Improving Use of Force instruction for law enforcement personnel by extending basic training of new recruits to include a 35% increase in less lethal and 58% increase in use of force judgement/firearms related training; Adding mandatory live and computer-assisted scenario based Use of Force training for all.

Continuing release of information to the public immediately following use of force incidents and publishing monthly use of force statistics on CBP.gov

Implementing CBP’s Policy on Zero Tolerance of Sexual Abuse and Assault

We await the FY2018 figures due shortly to see whether the Trump administration has added a layer of Nazi stormtrooper to the data. CM guesses the statistics will prove otherwise.

Inviting or inciting violence?

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As a father of two daughters the idea of child grooming gangs is a chilling prospect. One of my children was sexually molested on a Tokyo subway aged only 13. Nationality doesn’t matter. Religion doesn’t matter. I took time off work every morning for months trying to find the perpetrator. Had I caught him, care for what happened to me mattered not. Vigilante justice? Call it what you will. It doesn’t get more personal when your own blood, especially a child, is the innocent victim. Any parent who loves their kids would contemplate such sacrifice. When people realise that the authorities are willfully turning a blind eye to obvious crimes, law makers should not be surprised if vigilantism and chaos become the by-product. The arrest of Tommy Robinson has all of the hallmarks of the judiciary inviting the ‘hellfire‘ on themselves. CM often gets criticized for defending free speech as if it is some gross distortion of the facts. That the looming Orwellian dystopia CM describes doesn’t exist.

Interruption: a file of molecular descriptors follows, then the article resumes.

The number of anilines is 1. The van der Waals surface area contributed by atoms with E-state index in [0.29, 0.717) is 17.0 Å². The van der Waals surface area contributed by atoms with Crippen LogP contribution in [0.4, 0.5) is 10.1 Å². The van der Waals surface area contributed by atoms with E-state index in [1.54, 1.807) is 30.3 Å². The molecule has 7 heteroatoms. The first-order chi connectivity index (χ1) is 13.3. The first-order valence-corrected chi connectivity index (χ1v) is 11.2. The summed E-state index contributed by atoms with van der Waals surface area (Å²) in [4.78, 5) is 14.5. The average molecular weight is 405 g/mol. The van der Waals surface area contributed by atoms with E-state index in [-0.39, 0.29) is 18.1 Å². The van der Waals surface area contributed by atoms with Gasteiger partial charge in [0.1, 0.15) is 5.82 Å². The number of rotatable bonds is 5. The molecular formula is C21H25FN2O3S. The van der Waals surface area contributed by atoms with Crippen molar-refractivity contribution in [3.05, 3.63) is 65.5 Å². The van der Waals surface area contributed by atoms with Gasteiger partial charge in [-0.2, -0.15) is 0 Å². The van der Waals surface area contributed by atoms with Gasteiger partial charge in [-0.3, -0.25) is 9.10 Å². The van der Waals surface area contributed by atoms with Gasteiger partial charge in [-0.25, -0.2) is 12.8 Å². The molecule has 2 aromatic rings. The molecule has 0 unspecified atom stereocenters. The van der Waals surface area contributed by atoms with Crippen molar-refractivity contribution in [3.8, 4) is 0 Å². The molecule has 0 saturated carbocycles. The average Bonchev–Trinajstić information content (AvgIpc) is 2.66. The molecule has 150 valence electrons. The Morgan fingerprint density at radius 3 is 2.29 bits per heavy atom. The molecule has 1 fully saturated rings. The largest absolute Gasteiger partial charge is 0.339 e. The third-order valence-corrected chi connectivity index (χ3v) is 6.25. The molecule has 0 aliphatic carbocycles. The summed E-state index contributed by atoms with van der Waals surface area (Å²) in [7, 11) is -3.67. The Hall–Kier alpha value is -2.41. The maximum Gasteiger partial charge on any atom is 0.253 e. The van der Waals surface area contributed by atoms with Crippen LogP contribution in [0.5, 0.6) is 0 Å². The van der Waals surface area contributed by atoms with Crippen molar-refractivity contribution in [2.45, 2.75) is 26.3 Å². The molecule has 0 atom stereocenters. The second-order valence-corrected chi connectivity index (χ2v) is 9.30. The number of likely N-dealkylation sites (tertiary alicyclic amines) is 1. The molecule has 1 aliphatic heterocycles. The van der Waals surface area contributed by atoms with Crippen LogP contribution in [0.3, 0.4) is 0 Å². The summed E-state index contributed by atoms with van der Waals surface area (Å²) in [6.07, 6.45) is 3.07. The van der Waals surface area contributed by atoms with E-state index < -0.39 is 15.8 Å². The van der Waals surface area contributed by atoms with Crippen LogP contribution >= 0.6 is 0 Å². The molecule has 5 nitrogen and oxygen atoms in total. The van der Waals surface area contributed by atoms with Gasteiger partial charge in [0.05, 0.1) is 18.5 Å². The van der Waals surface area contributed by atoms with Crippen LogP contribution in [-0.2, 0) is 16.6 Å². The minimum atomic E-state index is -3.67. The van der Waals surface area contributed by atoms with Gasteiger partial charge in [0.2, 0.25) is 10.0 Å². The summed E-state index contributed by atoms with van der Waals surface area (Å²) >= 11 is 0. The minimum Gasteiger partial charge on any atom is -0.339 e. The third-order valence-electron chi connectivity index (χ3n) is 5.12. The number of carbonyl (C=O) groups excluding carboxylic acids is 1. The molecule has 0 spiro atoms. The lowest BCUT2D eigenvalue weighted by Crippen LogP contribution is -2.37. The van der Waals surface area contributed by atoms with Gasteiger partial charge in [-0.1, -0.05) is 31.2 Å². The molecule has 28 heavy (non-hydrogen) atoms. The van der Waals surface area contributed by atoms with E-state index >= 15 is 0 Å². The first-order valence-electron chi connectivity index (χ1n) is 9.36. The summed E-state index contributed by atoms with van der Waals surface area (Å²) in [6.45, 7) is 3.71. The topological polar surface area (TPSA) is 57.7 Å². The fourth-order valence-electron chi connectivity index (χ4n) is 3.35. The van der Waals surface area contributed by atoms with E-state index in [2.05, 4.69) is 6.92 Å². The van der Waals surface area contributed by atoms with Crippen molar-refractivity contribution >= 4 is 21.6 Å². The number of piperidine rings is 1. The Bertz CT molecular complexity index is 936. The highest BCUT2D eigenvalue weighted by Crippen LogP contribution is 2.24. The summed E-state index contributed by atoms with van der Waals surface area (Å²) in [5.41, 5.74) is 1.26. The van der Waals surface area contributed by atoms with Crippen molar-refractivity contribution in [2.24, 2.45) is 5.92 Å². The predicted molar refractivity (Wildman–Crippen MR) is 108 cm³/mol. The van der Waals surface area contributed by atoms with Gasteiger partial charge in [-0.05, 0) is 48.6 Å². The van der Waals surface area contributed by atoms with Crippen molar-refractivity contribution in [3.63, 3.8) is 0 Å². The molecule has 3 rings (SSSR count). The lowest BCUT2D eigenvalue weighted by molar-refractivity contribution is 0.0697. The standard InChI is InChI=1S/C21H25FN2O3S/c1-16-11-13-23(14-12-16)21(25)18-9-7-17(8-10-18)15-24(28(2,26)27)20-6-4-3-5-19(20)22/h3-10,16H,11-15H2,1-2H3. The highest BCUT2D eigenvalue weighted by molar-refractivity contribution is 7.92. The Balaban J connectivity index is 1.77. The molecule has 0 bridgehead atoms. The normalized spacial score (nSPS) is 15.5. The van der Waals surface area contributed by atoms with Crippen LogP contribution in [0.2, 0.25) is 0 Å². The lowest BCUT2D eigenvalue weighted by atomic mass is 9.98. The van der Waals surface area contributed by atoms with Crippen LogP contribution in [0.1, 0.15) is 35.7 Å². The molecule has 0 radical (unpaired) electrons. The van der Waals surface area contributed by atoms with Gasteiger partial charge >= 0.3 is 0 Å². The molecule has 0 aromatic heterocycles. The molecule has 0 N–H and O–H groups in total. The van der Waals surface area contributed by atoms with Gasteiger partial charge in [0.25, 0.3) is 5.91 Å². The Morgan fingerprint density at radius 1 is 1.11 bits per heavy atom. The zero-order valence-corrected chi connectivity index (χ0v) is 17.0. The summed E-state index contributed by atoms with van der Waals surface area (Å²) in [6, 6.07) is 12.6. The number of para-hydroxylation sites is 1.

Whether one agrees with Tommy Robinson’s views or not, one cannot fault his passion to bring to light the problems of child rape gangs in Britain and the political correctness to hide the predominantly ‘Asian’ nature of the perpetrators. Millions (and growing) have seen his 75 minute live-stream video outside Leeds Court where he was summarily arrested for ‘suspicion of breaching the peace‘. Despite having the alleged defendants and spectators scream obscenities like “go f*ck your mother!” or “your wife is a prostitute” or “I’m here to see your mum” and others push him in front of the police, nothing happened to them. Why the sexual references? The police officers claimed they didn’t see him being physically assaulted but suggested they’d get a warning if they did witness.

Robinson did absolutely nothing violent, obscene or provocative to warrant an arrest. Disturbing the peace? The amount of people that came up to him unsolicited congratulating his work, asking to go on future marches and take selfies was apparent. The fact he has two best selling books on Amazon is testament to him being far from a lone voice. Is it any wonder the authorities want to gag him? Should those that support him be dragged in front of the courts too?